The Principle of Authority

Find out the principle of authority for a group and you’ve found out what is at the rock-bottom of their belief system. In truth, denominations tolerate a wide range of beliefs as long as what you believe doesn’t compromise their principle of authority.

Take the Catholic church. None of even their far out theologians like Hans Kuhn are ever disciplined, but just let one of them question the authority of the Pope. Bam! He is disciplined sharply, swiftly. The Catholic church as it is currently configured stands or falls with the papacy.

What’s the principle of authority among the Reformed? Reason. God at rock bottom does all things reasonably. You can deny a lot of things among the Reformed, but they won’t allow you to deny that what God does must make sense.

How about the Pentecostal? What is his principle of authority? That the Holy Spirit comes to him directly. You deny that and you’re out of the Pentecostal church.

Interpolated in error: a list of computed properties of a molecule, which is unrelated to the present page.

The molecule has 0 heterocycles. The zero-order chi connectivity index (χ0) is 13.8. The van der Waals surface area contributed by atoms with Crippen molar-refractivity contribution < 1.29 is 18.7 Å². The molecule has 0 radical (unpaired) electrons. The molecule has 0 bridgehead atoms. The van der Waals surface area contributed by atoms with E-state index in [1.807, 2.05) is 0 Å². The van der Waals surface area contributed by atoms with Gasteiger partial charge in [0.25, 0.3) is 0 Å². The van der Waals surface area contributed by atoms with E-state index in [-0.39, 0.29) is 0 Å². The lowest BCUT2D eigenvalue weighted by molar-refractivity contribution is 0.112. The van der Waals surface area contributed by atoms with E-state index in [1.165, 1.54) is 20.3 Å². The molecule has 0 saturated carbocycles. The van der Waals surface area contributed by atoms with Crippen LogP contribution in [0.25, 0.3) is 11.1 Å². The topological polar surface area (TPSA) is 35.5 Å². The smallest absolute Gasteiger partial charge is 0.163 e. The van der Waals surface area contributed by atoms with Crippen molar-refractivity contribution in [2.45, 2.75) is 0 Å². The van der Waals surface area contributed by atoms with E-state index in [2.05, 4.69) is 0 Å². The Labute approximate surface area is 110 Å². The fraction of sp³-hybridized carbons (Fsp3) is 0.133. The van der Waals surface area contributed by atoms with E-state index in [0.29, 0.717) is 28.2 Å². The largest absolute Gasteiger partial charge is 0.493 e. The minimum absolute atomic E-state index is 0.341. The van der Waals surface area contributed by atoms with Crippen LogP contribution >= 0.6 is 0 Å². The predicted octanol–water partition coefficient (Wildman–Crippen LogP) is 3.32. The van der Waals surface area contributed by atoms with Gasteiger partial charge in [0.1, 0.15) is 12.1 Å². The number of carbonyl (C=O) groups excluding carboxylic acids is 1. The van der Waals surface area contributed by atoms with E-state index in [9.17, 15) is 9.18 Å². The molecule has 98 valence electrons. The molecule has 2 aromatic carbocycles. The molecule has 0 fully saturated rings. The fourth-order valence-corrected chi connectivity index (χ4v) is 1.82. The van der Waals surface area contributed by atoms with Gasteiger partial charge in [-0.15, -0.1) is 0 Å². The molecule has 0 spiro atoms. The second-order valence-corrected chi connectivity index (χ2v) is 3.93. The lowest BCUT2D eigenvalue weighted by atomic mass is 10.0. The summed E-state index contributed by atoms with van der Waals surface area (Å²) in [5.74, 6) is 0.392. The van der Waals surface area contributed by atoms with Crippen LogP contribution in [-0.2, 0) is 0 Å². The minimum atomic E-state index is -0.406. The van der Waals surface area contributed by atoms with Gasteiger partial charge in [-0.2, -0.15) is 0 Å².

So what about us Lutheran Church Missourians? We like to think our principle of authority is the Word of God, but is it? You can deny that the Word of God teaches: closed Communion, not to pray with pagans, women aren’t to rule over men, and only wine is to be used in the Lord’s Supper, and you won’t be disciplined in Missouri.

You can deny clear teachings of the Word of God, and nothing happens, so it doesn’t seem to me that God’s Word is our principle of authority. I think democracy is, majority rule is. You can deny a lot of things in the LCMS but you can’t deny the truth of the Trident commercials: 4 out of 5 dentists can’t be wrong.

If the majority of the convention approved Albaze!, you’d better agree. If the majority of the CTCR approves of serial prayer, it must be okay. If the majority of the Commission on Constitutional Matters rules one way, the matter is settled.

Majority rule, achieved by the sacrament of voting, is our law of the Medes and the Persians. It can’t be gainsaid let alone rejected even if the emperor or a synodical president or program has no clothes. Of course he or it does, the majority say so.

About Paul Harris

Pastor Harris retired from congregational ministry after 40 years in office on 31 December 2023. He is now devoting himself to being a husband, father, and grandfather. He still thinks cenobitic monasticism is overrated and cave dwelling under.
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